When four brave young women from a tiny animal welfare organisation called the Nikšić Association for Animal Protection (NUZZZ) arrived at the animal shelter outside the town of Nikšić in Montenegro, the only “medicine” available was a drug used to kill dogs.
The NUZZZ heroines − Darija, Aleksandra, Marija and Vesna − knew that the workers at the Nikšić animal shelter hated killing dogs and so they urged them to go on strike. And the workers did so! They told the town’s authorities they would not kill any more dogs.
That’s when PAL’s sister organisation, Network for Animals stepped in. NFA met with Dragan Perovic, vice mayor of Nikšić who explained that a lack of money was the reason behind the town’s decision to kill stray dogs. Perovic explained that Nikšić is a poor town in a poor country. There was no money to build a proper shelter and the only solution was to kill the dogs.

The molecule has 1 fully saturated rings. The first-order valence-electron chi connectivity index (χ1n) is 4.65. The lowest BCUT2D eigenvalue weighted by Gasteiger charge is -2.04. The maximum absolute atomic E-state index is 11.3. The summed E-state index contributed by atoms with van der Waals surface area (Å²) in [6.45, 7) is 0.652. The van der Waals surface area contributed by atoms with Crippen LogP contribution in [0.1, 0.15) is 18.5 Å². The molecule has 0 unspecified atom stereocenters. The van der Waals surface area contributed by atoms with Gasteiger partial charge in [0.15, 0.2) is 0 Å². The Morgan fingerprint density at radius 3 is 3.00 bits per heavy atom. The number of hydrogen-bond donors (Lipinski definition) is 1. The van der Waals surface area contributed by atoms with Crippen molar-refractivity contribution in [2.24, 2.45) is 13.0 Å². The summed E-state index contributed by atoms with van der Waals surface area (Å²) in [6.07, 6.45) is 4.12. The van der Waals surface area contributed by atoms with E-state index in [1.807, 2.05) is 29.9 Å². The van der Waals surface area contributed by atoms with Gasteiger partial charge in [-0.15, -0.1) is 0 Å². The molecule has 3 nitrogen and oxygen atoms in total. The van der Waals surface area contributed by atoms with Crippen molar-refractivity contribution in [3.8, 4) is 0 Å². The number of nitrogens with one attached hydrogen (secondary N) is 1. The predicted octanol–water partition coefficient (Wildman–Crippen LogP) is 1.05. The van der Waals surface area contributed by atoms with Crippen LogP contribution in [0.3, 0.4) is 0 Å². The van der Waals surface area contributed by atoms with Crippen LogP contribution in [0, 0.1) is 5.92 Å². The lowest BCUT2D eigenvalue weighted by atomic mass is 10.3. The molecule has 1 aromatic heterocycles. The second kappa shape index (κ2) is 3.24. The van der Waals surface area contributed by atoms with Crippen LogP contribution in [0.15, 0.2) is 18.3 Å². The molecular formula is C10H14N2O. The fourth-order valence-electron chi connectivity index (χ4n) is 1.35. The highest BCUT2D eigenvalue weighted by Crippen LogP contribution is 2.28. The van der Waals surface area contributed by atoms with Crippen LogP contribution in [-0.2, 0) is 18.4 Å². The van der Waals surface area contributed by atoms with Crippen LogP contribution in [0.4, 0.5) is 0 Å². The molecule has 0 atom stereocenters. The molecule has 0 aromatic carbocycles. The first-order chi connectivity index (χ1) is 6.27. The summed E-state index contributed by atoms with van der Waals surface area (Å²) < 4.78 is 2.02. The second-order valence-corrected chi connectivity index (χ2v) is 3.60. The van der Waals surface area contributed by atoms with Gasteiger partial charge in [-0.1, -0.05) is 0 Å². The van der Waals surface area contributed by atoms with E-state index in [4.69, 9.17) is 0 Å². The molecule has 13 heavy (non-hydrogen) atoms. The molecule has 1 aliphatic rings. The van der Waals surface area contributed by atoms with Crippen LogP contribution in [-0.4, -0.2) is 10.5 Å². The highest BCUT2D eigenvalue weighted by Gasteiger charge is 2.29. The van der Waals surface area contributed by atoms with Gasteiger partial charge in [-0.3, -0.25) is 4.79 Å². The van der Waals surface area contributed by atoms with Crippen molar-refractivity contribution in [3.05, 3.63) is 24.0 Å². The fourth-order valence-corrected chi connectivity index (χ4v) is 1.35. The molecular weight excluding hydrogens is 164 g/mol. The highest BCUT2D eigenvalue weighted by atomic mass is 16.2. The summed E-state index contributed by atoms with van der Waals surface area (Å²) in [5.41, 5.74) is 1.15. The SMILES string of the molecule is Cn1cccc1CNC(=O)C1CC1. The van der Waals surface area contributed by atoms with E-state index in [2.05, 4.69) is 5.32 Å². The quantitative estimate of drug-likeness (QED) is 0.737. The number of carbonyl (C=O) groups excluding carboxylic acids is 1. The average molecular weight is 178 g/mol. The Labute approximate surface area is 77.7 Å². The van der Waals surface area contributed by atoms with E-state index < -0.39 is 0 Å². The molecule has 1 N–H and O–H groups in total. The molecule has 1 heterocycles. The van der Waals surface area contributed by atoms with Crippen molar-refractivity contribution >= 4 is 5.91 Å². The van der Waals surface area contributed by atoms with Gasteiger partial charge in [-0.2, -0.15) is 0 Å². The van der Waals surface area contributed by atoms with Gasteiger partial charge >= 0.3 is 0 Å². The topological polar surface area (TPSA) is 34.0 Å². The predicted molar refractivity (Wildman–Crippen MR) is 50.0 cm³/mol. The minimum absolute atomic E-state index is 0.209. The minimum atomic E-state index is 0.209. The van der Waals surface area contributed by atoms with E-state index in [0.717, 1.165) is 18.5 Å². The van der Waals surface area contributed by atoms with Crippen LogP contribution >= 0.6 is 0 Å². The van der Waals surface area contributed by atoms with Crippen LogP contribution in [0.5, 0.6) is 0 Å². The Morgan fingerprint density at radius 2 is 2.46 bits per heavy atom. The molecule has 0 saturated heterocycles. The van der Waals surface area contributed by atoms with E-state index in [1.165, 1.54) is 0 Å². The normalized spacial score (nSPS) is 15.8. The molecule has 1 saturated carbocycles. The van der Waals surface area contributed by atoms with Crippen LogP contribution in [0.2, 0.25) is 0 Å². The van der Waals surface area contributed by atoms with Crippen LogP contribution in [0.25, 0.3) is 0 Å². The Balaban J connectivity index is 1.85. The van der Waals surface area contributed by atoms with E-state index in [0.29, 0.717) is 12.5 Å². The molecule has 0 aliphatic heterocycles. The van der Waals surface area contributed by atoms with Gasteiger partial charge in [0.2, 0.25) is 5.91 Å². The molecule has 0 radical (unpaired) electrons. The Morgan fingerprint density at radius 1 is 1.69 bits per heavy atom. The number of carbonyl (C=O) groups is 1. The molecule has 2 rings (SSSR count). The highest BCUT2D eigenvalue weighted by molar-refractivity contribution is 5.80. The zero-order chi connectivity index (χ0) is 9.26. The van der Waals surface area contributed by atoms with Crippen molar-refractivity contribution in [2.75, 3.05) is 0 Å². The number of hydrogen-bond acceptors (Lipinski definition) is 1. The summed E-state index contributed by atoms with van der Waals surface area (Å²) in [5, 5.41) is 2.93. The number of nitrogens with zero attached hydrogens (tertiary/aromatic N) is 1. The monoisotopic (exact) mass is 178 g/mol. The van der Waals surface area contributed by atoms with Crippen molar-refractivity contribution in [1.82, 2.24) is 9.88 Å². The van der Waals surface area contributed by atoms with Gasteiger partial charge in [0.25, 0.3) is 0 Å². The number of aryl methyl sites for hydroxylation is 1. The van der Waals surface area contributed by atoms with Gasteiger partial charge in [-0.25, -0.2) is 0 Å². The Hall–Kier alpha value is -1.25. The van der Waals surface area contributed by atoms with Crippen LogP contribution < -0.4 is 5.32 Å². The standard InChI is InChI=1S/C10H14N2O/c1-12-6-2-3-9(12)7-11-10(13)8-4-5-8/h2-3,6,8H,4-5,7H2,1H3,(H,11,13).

NFA made a deal with Perovic: if he agreed that no more dogs would be killed at the shelter, NFA would help to complete its construction and establish a water supply for the dogs. NFA has kept its promises.
Spaying and neutering is the only answer
Although NFA and NUZZZ have made an enormous difference to the lives of stray dogs in the town of Nikšić, the truth is there is much more work to be done. NFA recently donated food and veterinary care to help stray dogs in the town of Bar and it is working to address the unsuitable conditions at the municipal animal shelter in Ulcinj.
Like many other countries in which PAL is active, the situation for dogs and cats in Montenegro is grim. Sterilisation is uncommon and unwanted animals − often pets that are sick, injured or unmanageable − are frequently abandoned, with the result that the population of stray dogs and cats just keeps on growing.
PAL is lobbying the government of Montenegro to meet its obligations to stray dogs and press for the introduction of spay and neuter campaigns. It’s the sensible thing to do if Montenegro wishes to stem the growing tide of animals that end up at its animal shelters, putting pressure on the small number animal welfare organisations that are doing their best to care for the country’s stray dogs.
Our sister organisation NFA paid for the printing and distribution to schools of educational material about the care and treatment of dogs. NFA is also paying for a study to be conducted throughout Montenegro to compile a best-practice manual for no-kill animal shelters that government policy can be coordinated around.